• A neonatal encephalopathy (a disturbance of conscious level with or without neonatal seizures);
  • Evidence of transient ischaemic damage to other organ systems;
  • A pattern of neurological damage consistent with an intra-partum hypoxic-ischaemic episode to the baby; and
  • Brain imaging studies, if available, that are also consistent with such a brain damaging perinatal hypoxic-ischaemic event.[57]

In Dr Kirkpatrick’s opinion of these criteria the most important in the present case was the presence or otherwise of a neonatal encephalopathy.  He thought that without evidence of such an encephalopathy the chain of linked evidence needed to demonstrate causation would be broken[58].  On the basis of the information available to him there was no suggestion of a neonatal encephalopathy.  Dr Kirkpatrick indicated that there was a major caveat in the use of the criteria he had referred to.  This caveat was, as had been pointed out by Dr Ferrie, that the criteria referred to babies born after labour at term and LW having been delivered by caesarean section eight weeks prematurely did not fall into this category.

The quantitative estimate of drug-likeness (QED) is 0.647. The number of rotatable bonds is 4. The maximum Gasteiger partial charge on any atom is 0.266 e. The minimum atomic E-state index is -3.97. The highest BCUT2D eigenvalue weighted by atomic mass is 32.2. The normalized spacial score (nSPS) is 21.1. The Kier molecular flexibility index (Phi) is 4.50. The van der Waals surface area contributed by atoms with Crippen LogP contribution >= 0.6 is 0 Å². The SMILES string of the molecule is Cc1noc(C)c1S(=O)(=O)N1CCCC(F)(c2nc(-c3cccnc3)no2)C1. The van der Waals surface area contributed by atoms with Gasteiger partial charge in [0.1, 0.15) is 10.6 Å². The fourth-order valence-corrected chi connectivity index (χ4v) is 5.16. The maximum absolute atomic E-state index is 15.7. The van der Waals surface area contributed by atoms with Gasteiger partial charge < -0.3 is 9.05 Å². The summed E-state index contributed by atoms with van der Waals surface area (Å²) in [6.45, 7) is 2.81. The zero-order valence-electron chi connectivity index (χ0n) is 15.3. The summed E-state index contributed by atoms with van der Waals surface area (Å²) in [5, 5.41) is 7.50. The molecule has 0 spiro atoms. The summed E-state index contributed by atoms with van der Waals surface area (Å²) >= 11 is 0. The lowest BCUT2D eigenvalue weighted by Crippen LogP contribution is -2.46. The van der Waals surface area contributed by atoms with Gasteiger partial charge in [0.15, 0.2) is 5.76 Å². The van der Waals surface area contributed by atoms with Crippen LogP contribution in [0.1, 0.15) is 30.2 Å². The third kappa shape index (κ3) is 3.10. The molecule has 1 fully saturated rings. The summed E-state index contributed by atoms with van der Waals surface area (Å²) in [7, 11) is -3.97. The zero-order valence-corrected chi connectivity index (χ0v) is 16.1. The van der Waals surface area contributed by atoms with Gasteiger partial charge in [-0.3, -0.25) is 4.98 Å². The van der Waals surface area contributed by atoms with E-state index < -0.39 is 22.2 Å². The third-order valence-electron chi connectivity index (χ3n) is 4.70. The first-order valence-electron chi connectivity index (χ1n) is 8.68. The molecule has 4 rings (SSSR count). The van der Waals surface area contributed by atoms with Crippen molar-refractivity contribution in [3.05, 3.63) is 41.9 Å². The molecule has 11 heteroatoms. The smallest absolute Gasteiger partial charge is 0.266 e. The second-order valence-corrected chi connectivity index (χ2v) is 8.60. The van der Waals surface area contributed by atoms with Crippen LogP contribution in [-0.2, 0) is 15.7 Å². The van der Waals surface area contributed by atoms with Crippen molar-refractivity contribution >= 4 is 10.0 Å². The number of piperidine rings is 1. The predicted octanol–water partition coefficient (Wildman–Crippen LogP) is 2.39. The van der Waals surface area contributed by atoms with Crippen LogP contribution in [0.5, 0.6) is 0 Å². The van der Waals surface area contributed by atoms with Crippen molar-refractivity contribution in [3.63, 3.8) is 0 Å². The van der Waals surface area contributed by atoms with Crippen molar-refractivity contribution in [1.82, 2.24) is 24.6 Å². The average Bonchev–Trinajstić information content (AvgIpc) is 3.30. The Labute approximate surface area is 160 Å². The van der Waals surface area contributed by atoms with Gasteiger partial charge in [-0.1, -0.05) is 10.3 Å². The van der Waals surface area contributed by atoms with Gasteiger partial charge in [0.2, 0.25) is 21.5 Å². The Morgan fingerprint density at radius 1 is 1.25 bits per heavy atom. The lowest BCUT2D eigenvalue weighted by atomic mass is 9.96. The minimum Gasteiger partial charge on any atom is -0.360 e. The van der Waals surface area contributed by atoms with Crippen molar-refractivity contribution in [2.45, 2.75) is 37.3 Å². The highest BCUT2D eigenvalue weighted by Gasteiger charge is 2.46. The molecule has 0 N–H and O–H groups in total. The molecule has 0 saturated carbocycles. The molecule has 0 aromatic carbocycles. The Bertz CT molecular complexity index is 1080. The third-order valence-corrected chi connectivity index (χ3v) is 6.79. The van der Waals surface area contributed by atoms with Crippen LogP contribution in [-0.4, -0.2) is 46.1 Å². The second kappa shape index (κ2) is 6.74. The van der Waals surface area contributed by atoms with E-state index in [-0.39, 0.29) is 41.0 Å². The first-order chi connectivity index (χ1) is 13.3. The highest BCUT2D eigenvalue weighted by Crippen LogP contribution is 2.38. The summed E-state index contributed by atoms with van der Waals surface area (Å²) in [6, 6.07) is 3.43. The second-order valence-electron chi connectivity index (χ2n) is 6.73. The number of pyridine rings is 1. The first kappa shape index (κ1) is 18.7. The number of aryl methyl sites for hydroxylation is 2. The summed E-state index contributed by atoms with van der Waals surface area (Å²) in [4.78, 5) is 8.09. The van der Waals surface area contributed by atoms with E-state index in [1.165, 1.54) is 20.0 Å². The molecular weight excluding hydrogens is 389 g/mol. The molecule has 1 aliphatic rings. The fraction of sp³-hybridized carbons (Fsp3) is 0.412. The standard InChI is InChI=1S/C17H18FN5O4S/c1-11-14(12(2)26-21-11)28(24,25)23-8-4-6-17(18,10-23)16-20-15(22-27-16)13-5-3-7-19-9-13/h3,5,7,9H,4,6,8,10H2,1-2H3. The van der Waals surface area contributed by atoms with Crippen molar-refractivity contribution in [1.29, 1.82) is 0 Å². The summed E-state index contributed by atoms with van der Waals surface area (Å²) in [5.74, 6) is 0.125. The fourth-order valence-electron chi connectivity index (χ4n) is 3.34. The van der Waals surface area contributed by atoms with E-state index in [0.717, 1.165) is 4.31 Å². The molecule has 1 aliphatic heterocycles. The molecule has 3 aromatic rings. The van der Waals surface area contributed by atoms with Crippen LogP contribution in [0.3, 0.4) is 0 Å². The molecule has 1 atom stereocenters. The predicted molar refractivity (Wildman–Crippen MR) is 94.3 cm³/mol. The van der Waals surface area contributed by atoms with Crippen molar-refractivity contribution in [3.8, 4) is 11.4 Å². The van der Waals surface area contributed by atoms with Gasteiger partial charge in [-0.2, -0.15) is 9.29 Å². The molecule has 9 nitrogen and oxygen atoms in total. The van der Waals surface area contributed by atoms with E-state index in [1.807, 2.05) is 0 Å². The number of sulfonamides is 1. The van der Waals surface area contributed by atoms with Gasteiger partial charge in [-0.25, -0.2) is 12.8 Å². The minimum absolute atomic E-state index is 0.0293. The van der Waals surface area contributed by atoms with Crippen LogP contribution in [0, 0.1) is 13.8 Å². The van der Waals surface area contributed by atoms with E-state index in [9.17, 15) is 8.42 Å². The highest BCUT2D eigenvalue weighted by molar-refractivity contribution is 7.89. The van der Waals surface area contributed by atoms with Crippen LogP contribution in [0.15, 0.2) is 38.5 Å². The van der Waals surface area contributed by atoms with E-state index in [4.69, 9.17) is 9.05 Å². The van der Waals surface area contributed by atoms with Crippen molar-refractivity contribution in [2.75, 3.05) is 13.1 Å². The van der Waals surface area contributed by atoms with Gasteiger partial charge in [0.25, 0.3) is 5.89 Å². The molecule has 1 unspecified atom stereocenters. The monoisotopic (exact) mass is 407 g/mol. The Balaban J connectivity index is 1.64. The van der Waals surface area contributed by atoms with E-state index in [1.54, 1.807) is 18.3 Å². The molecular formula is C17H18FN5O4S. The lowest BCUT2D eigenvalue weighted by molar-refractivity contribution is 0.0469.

[71]      Dr Kirkpatrick concluded by considering the MRI brain scan findings.  He considered that these findings required to be “interpreted in the context of the sequence of clinical events and subsequent outcomes.”[59]  He acknowledged that there was evidence in these scans of basal ganglia damage and perhaps hippocampal damage.  He agreed that these findings might represent damage resulting from acute circulatory collapse at the time of labour.  He did however consider that the result of this type of insult “…is typically that of a child with a severe form cerebral palsy known as choreo-athetoid or dyskinetic quadriplegia, often accompanied by major speech and swallowing difficulties but with intact cognitive skills.  This is not the overall neurological picture of [LW].”[60]  He further considered that even if the MRI findings reflected an acute ischaemic perinatal event then this “has a relatively minor material contribution to his existing neurological difficulties.”[61] 


6.   Neonatal issues